Ancient towns that date back to the Silk Road era, elaborate mosques that beam out the evocative call to prayer and modern cities where fashion-conscious youth rub shoulders with conservative elders – it’s time to demystify the misconceptions about Iran! Exquisite palaces, domed mosques, brilliant bazaars and gracious people all make Iran a true travel gem. But don’t believe us… come and experience the splendour of Iran yourself.
At a glance
Capital city: Tehran (population 7.2 million)
Population: 76.9 million
Time zone: (GMT+03:30) Tehran
Electricity: Type C (European 2-pin) Type F (German 2-pin, side clip earth)
Dialing code: +98
Best time to visit Iran
The climate of Iran is mostly arid or semi-arid with a subtropical climate along the Caspian Coast. Generally, the hottest month is July, the coldest months are December and January, and the wettest month is January. Tourists visit Iran during the summer months (June – September) for the sunshine and regional festivals, and during the winter months (November – March) for skiing. So no matter what time you choose to go, Iran is a great place to travel all year round.
Being one of the oldest continuously inhabited civilisations in the world, modern-day Iranian culture is enriched by centuries of tradition. Years of trade, conquest and invasion have created a distinct culture with myriad influences from far and wide, resulting in an overriding national identity and culture rich in symbolism. Religion plays an important part in many aspects of Iranian society – the legal and educational systems, dress, marriage, architecture, the arts and the media are all affected. As Iran is an Islamic nation, visitors can expect to see the hallmarks of Islam throughout Iran; mosques, the call to prayer, strict dress codes and the observance of Ramadan are the most easily noticed, although there is a complex network of rules, customs and traditions at play every day.
Although Iran’s population is largely youthful and urban-centric, rich Persian artistic traditions are alive in contemporary Iran, with much of the elaborate architecture, cuisine, handicrafts and popular poetry of Iran having their origins in ancient Persia. Iranian hospitality is world-famous; guests are often touched by the sincerity, politeness and generosity of spirit of their Iranian hosts. Accepting tea and food is considered polite if offered, as is acting graciously and modestly while visiting someone’s home.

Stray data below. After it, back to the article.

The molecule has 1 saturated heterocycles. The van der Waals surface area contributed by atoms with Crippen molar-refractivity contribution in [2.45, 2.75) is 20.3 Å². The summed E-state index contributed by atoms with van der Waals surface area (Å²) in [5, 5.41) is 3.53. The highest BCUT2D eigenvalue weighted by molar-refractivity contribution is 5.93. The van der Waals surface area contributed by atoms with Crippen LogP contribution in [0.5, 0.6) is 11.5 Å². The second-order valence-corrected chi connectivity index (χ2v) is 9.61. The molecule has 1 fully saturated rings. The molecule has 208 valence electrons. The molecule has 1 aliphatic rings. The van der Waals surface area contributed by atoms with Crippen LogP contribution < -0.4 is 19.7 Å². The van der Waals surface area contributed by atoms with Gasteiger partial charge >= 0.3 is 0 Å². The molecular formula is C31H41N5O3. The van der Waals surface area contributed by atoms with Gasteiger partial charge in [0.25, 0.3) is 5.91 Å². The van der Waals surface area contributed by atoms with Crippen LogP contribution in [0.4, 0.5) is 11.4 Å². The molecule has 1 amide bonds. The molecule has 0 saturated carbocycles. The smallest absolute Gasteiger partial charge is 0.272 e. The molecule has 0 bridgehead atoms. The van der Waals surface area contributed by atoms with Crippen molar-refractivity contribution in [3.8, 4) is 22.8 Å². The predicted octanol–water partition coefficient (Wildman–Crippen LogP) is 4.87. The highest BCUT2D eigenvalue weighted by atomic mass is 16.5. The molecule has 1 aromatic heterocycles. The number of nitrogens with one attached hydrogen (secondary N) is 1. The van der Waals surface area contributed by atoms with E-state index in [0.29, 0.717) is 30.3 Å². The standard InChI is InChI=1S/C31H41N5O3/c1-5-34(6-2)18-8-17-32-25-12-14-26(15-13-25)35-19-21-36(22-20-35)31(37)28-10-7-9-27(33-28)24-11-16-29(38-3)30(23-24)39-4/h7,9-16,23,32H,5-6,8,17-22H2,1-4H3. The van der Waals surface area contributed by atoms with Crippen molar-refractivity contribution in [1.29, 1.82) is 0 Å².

Eating and drinking
Intrepid believes that one of the best ways of experiencing a country is by eating! Whether you’re sampling street food, savoring a cheap eat or indulging in a banquet, there are endless options to choose from wherever you are in the world.
With access to some of the world’s best produce, prepared following age-old ancient culinary traditions, foodies will love traveling through Iran.
Eating and drinking
Intrepid believes that one of the best ways of experiencing a country is by eating! Whether you’re sampling street food, savouring a cheap eat or indulging in a banquet, there are endless options to choose from wherever you are in the world.
With access to some of the world’s best produce, prepared following age-old ancient culinary traditions, foodies will love travelling through Iran.
Things to try in Iran
1. Dried Fruit & Nuts
Dried apricots, prunes, dates, raisins and figs can be bought from shops, street stalls and bazaars and make wonderful, healthy snacks. Also, you’ll be able to find a wide variety of nuts sold by the bag – pistachios, almonds and walnuts are usually the best picks.
2. Persian Ice Cream
Flavoured with orange blossom, rose water, honey, nuts or saffron, Persian ice cream is different to western-style desserts. Often made with chunks of cream and wedged between two waffles, don’t miss the chance to try this type of sweet treat.
This hearty Persian stew can be found everywhere in Iran and has many variations. Meat eaters will love the split-pea and lamb combination while the eggplant, mushroom and spinach options will delight vegetarians.
Geography and environment